Butterflies galore in Day of the Dead fest

The living spring to life to honour the dead.

A Day of the Dead parade in Mexico City on Sunday saw performers decked out in monarch butterfly costumes and marked the fourth consecutive year that the city has borrowed props from the opening scene of the James Bond film, Spectre, in which Daniel Craig's title character dons a skull mask as he makes his way through a crowd of revellers.

The Mexican holiday of the Day of the Dead has religious roots: Before the Spanish conquest, the Aztecs dedicated most of August to their goddess of death, Mictecacihuatl.

Some indigenous communities believed they could contact their departed family at altars or in caves. As part of the Spanish repression of indigenous beliefs, the celebration was moved to coincide with Catholic holidays such as All Saints' Day.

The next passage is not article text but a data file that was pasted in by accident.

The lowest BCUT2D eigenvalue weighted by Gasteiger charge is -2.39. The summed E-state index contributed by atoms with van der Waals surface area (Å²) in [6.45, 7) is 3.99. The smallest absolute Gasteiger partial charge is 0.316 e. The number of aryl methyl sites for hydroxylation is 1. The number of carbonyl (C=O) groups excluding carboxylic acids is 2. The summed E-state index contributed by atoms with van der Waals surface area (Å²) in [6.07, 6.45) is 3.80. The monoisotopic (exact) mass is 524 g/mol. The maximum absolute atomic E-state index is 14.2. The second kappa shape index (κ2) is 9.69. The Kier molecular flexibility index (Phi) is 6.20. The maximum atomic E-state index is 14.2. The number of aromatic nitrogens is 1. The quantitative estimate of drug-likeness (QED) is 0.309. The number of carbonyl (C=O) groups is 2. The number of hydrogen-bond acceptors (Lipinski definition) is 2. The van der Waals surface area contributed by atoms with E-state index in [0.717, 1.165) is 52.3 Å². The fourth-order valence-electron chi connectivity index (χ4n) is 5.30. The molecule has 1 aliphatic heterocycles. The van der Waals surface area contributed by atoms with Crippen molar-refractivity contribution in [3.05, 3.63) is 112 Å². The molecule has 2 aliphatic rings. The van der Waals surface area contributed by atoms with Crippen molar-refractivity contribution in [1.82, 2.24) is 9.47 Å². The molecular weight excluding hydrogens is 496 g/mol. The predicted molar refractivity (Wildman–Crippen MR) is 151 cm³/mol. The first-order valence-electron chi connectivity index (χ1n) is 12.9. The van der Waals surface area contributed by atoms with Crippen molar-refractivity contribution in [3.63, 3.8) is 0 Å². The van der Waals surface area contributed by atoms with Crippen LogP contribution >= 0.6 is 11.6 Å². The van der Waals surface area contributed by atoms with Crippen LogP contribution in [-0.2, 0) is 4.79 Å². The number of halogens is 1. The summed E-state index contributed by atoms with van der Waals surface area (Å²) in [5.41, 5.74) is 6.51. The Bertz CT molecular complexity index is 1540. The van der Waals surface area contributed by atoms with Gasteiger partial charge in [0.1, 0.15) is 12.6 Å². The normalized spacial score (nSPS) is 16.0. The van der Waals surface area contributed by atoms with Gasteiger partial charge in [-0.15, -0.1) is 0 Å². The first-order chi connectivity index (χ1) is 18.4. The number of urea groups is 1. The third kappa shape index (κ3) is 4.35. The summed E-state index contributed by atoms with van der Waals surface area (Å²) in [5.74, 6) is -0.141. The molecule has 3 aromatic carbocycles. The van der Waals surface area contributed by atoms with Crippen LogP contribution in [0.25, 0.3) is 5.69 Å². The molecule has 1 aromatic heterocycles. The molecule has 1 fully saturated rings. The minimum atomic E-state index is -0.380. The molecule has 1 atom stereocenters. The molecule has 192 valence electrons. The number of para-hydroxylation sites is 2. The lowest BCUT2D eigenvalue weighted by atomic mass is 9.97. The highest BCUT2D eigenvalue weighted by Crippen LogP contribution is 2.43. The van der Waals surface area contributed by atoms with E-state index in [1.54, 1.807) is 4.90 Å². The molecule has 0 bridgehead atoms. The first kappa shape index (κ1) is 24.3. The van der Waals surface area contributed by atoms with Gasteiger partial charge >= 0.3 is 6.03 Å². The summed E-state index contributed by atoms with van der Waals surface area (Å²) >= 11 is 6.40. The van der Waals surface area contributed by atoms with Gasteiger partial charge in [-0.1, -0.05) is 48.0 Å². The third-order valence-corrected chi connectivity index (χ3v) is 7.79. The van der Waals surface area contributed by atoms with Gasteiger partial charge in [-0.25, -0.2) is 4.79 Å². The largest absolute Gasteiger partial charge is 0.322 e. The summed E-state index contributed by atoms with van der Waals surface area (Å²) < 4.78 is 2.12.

More recently, Hollywood adaptations of Day of the Dead festivities in movies such as Disney's Coco (2017) have drawn international attention to the holiday, which had fallen into decline in recent decades in Mexico.

The Hollywood attention has also brought greater commercialisation, with products ranging from Day of the Dead Barbie dolls to sneakers, and celebrations sprouting up among non-Mexicans in places such as the United States.

A version of this article appeared in the print edition of The Straits Times on October 29, 2019, with the headline 'Butterflies galore in Day of the Dead fest'. Print Edition | Subscribe